A troubled Mount Laurel nursing home, which faced a rare involuntary termination of its Medicare agreement on June 16, will remain open while a new owner seeks certification under health programs for the elderly and the poor.
The buyer, Marquis Health Services, based in Brick, N.J., said it learned Monday that patients will be allowed to stay in Mount Laurel Center’s 220-bed facility if they choose, though when Marquis takes over it won’t be paid by Medicare and Medicaid until the facility is certified again.
“We are heartened by this development,” Marquis chief executive Norman Rokeach said in a statement Wednesday. “We will be working closely with state and federal regulatory agencies to address their concerns as we move toward recertification, and into the future.”
The certification process can take more than six months, though it could be expedited in a case like this, an industry expert said. A spokeswoman for the federal Centers for Medicare and Medicaid Services said certification depends on how long it takes a facility to fulfill Medicare requirements.
CMS rarely involuntarily terminates a nursing home’s Medicare agreement, as it did with Mount Laurel. It happened only seven times last year and 17 times in 2015, CMS said. There are about 15,600 nursing homes in the country with Medicare agreements.
It’s not clear when the transition to new ownership will occur. Rokeach said Marquis looks forward to assuming the operation of Mount Laurel Center “in the near term, once the New Jersey Department of Health approves the ownership change.”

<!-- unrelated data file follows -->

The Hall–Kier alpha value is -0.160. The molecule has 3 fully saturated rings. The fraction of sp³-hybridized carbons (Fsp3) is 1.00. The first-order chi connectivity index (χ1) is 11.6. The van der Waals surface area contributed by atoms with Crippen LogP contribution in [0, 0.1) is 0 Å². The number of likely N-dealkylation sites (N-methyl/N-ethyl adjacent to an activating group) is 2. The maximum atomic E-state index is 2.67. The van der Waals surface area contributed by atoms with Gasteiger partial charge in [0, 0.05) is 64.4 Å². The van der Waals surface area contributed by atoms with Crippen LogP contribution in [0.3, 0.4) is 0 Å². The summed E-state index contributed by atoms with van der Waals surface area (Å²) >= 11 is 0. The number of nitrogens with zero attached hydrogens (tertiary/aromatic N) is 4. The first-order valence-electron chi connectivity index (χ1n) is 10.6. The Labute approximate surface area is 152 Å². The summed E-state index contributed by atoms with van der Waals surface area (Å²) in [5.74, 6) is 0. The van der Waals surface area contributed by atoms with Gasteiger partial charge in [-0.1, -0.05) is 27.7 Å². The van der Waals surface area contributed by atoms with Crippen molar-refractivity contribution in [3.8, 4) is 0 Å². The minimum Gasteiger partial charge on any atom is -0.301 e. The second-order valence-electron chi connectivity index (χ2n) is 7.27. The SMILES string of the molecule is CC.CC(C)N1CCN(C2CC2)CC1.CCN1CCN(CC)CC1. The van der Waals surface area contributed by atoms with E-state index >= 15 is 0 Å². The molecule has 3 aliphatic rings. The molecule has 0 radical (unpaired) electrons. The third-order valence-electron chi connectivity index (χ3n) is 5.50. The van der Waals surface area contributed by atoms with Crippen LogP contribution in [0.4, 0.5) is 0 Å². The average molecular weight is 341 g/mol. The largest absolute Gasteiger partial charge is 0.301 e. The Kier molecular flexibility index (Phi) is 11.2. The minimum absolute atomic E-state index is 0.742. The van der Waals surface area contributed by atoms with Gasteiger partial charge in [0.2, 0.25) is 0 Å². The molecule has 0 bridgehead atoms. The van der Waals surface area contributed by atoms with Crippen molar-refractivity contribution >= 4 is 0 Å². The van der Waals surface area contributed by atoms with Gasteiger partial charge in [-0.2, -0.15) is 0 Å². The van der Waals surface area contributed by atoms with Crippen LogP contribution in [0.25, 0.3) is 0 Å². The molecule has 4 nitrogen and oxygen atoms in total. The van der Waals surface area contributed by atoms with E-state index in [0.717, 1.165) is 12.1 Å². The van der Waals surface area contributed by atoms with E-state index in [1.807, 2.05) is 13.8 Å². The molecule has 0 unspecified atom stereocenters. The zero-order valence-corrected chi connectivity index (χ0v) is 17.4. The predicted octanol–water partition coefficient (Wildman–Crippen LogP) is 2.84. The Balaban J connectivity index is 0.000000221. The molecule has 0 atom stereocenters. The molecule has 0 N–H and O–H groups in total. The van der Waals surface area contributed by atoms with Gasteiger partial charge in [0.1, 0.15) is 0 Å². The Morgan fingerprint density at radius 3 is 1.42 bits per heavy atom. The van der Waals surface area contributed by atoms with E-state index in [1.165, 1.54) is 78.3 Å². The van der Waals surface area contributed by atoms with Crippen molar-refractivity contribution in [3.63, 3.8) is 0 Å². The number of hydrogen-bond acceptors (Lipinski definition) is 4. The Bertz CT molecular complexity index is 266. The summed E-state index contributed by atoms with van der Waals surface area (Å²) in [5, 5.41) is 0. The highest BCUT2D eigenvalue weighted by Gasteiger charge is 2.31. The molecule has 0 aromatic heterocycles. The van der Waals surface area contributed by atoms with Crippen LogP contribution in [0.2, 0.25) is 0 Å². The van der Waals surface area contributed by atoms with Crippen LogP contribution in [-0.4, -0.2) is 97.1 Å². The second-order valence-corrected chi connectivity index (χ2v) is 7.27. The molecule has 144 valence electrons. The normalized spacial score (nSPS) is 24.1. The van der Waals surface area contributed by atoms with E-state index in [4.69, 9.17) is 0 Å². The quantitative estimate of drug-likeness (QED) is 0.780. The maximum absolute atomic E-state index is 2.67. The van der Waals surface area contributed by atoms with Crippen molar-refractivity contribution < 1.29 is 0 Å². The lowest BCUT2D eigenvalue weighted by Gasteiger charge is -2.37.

The Health Department has been monitoring the facility daily since residents started moving out. About 80 have moved out, and 50 to 60 remain, the state said.
Marquis already owns Kearsley Rehabilitation & Nursing Center in Philadelphia and 15 other facilities across five states.
Under the previous operator, Centers Health Care, of Bronx, N.Y., Mount Laurel Center spent 19 months on a list of the nation’s most troubled facilities without showing improvement. Centers Health Care said it had a consulting agreement with Mount Laurel Center, which was listed on the company’s website until recently as one of its facilities.
Regulators list Daryl Hagler as the owner of Mount Laurel Center. Hagler is also listed as the owner of facilities in Hammonton and Deptford; Centers Health Care includes those sites on its website. Hagler isn’t an owner of Centers Health Care, a spokesman for the company said.
After years of being cited for severe deficiencies during state inspections, Mount Laurel Center in January received a six-month deadline to improve its operations or lose its provider agreement. The clock started ticking Dec. 5, according to a letter from the state Health Department.
Among the serious problems cited in an inspection report dated Dec. 16 were the improper treatment of a resident who spoke of committing suicide and the lack of interventions to deal with a patient who was able to remove a tracheostomy tube even while wearing mittens designed to prevent that.
State surveyors responded to a complaint in January that a resident exposed his genitals and made an inappropriate comment to another resident who had a history of being sexually molested as a child. “There was no evidence presented to the surveyors that a thorough investigation was done or that interventions were put into place,” a state report on the incident said.